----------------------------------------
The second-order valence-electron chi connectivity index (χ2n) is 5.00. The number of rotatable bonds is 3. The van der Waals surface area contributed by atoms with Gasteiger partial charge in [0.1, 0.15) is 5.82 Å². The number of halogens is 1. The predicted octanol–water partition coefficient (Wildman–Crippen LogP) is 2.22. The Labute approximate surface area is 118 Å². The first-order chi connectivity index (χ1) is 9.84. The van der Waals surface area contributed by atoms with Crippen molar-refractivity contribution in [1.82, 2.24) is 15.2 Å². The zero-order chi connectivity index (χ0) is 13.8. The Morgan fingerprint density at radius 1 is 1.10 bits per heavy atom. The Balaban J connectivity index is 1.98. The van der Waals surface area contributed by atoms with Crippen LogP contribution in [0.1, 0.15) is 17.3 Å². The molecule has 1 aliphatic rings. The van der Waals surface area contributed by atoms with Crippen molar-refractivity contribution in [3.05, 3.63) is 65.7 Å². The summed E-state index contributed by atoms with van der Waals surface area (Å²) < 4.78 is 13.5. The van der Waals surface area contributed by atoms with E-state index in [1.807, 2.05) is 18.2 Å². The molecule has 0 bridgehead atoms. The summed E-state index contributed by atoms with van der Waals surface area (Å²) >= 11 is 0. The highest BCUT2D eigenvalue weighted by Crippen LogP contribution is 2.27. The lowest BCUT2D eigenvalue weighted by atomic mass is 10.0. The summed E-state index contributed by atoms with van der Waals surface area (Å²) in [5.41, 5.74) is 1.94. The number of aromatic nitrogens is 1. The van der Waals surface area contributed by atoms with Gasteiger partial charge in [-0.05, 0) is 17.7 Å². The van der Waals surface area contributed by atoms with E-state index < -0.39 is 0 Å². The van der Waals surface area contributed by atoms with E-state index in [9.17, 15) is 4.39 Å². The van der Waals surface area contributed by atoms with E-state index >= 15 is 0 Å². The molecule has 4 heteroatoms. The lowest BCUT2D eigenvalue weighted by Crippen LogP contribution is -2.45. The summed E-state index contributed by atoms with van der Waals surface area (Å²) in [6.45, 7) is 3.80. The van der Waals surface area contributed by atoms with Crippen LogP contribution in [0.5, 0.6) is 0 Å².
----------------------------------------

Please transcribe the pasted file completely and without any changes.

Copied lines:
The second-order valence-electron chi connectivity index (χ2n) is 5.00. The number of rotatable bonds is 3. The van der Waals surface area contributed by atoms with Gasteiger partial charge in [0.1, 0.15) is 5.82 Å². The number of halogens is 1. The predicted octanol–water partition coefficient (Wildman–Crippen LogP) is 2.22. The Labute approximate surface area is 118 Å². The first-order chi connectivity index (χ1) is 9.84. The van der Waals surface area contributed by atoms with Crippen molar-refractivity contribution in [1.82, 2.24) is 15.2 Å². The zero-order chi connectivity index (χ0) is 13.8. The Morgan fingerprint density at radius 1 is 1.10 bits per heavy atom. The Balaban J connectivity index is 1.98. The van der Waals surface area contributed by atoms with Crippen LogP contribution in [0.1, 0.15) is 17.3 Å². The molecule has 1 aliphatic rings. The van der Waals surface area contributed by atoms with Crippen molar-refractivity contribution in [3.05, 3.63) is 65.7 Å². The summed E-state index contributed by atoms with van der Waals surface area (Å²) < 4.78 is 13.5. The van der Waals surface area contributed by atoms with E-state index in [1.807, 2.05) is 18.2 Å². The molecule has 0 bridgehead atoms. The summed E-state index contributed by atoms with van der Waals surface area (Å²) >= 11 is 0. The highest BCUT2D eigenvalue weighted by Crippen LogP contribution is 2.27. The lowest BCUT2D eigenvalue weighted by atomic mass is 10.0. The summed E-state index contributed by atoms with van der Waals surface area (Å²) in [5.41, 5.74) is 1.94. The number of aromatic nitrogens is 1. The van der Waals surface area contributed by atoms with Gasteiger partial charge in [-0.05, 0) is 17.7 Å². The van der Waals surface area contributed by atoms with E-state index < -0.39 is 0 Å². The van der Waals surface area contributed by atoms with E-state index in [9.17, 15) is 4.39 Å². The van der Waals surface area contributed by atoms with E-state index >= 15 is 0 Å². The molecule has 4 heteroatoms. The lowest BCUT2D eigenvalue weighted by Crippen LogP contribution is -2.45. The summed E-state index contributed by atoms with van der Waals surface area (Å²) in [6.45, 7) is 3.80. The van der Waals surface area contributed by atoms with Crippen LogP contribution in [0.5, 0.6) is 0 Å².